I got done without dying and got my heart rate back down to about 130 before I started on my homework. I did 3 sets of 2 negative pull-ups and I can hold for just a fraction of a second at the top and drop like not-quite-a-stone-but-pretty-fast which isn’t anywhere at all like the 3 seconds I’m shooting for. I’m to do this twice a week until I can get a controlled slow drop and then go to 3 sets of 3.

After everyone was gone, Ryan and I talked about my diet. I’m not getting enough protein. I really know that. I’m good with salads and with fruits and veggies. But my protein intake isn’t high enough to give my body the building blocks it needs to increase muscle mass and if I want to crank my fat ass up to a pull-up, I’m going to need some muscles. I’m going to have to work on my diet some more. Damn. I also have been not eating quite as clean and I have gained 2.5 pounds since the end of the WLC, which isn’t too bad because I’m not yet back to my top permissible weight. But it is easier to lose 2.5 pounds than it is to lose 5 pounds. However, if I’m trying to gain muscle mass, that is going to screw up my weight numbers. I have no idea how to manage this. I could do some research and figure it out. Great, more work.

This living healthy is really hard. There are so many parts to it. But I want to rage against the dark and not go quietly into that good night. So, I have work to do. And, my knee still doesn’t hurt.


What I learned in 2013

1. I learned if I keep at something, even when I’m really bad at it, I improve. There were so many times I wanted to quit the whole CrossFit experience. I couldn’t do anything. I was impossible. I was old and weak and just couldn’t do this. It was a young person’s game. I wasn’t a young person. I should quit. I can’t quit. Old people CAN do CrossFit. It is all scalable. There is a way. Practice makes perfect. Just keep on keeping on.

The highs and lows of pushing myself was a tremendous learning experience. Usually, I either excel at something or quit. I hate failing. I hate being the worst at anything. It has taken everything I have to keep going back. Coach Mike saved me one day when I was in tears. He told me, “You are always the best in your age group. Do you realize how impressive it is that you come back here day after day while most people, not even most people your age, but most people are still home in bed?” He gave me permission to frame my failings as successes. Pretty good for a 23-year-old kid.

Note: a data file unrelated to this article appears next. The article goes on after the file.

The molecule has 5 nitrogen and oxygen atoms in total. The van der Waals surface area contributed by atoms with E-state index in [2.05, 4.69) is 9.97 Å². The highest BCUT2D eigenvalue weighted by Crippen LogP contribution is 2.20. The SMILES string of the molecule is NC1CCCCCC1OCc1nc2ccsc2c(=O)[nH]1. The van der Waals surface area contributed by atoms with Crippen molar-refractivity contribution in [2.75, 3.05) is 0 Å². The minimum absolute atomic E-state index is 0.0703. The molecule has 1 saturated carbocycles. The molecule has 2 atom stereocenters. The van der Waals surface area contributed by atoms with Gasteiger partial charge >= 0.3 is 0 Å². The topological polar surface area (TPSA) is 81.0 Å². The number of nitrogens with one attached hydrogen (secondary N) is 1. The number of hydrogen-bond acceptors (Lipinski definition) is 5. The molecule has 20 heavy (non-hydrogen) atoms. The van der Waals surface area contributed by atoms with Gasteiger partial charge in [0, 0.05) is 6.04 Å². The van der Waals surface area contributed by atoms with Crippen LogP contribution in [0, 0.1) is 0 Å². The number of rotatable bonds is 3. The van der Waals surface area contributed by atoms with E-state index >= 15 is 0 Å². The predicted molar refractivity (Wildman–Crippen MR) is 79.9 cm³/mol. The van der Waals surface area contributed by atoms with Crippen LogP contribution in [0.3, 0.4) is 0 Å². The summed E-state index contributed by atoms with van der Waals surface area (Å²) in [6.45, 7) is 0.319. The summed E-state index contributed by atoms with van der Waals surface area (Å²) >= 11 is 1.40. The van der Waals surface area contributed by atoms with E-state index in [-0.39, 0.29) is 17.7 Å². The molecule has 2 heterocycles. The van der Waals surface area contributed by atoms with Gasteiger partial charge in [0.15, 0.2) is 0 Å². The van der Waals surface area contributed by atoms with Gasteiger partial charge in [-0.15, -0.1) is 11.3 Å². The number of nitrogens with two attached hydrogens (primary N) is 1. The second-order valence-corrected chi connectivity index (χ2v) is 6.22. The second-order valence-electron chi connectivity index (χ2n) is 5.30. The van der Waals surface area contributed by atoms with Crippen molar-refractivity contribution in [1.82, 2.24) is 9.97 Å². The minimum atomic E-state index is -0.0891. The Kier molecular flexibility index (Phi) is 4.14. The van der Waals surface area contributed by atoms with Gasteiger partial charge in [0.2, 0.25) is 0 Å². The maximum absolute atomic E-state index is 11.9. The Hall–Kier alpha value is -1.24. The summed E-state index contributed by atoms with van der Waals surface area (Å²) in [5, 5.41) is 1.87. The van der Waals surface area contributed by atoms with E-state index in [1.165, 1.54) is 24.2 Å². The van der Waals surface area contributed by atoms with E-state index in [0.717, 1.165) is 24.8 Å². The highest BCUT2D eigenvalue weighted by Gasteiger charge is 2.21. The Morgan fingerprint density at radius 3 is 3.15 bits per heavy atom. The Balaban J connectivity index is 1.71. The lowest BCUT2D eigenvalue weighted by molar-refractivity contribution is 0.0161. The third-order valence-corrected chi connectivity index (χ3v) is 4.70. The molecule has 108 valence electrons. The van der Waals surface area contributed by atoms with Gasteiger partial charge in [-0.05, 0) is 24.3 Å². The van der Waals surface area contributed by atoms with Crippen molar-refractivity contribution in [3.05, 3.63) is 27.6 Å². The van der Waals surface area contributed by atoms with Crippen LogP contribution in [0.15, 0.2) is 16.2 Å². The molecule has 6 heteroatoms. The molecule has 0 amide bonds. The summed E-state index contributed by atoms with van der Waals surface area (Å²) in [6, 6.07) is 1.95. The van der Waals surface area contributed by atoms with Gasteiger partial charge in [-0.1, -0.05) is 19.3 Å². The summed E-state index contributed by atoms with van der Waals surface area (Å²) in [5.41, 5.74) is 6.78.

2. I learned that traveling is really, really fun but that it also throws curveballs your way. I loved the river cruise we took. I hated hearing time and again, “You should have been here last year” since the year before it wasn’t snowing in March and April. I learned that wearing socks on your hands for mittens beats having frozen fingers but they aren’t really that good as mittens.

I learned that Roman construction is so durable that it still stands all this time later. I learned that the history of the US is puny and insignificant when compared to the history of Europe. Both places were inhabited for nearly the same amount of time, but writing keeps the stories alive. As a writer of history, this is both gratifying and scary. How many stories have we lost forever and what is the cost of that loss?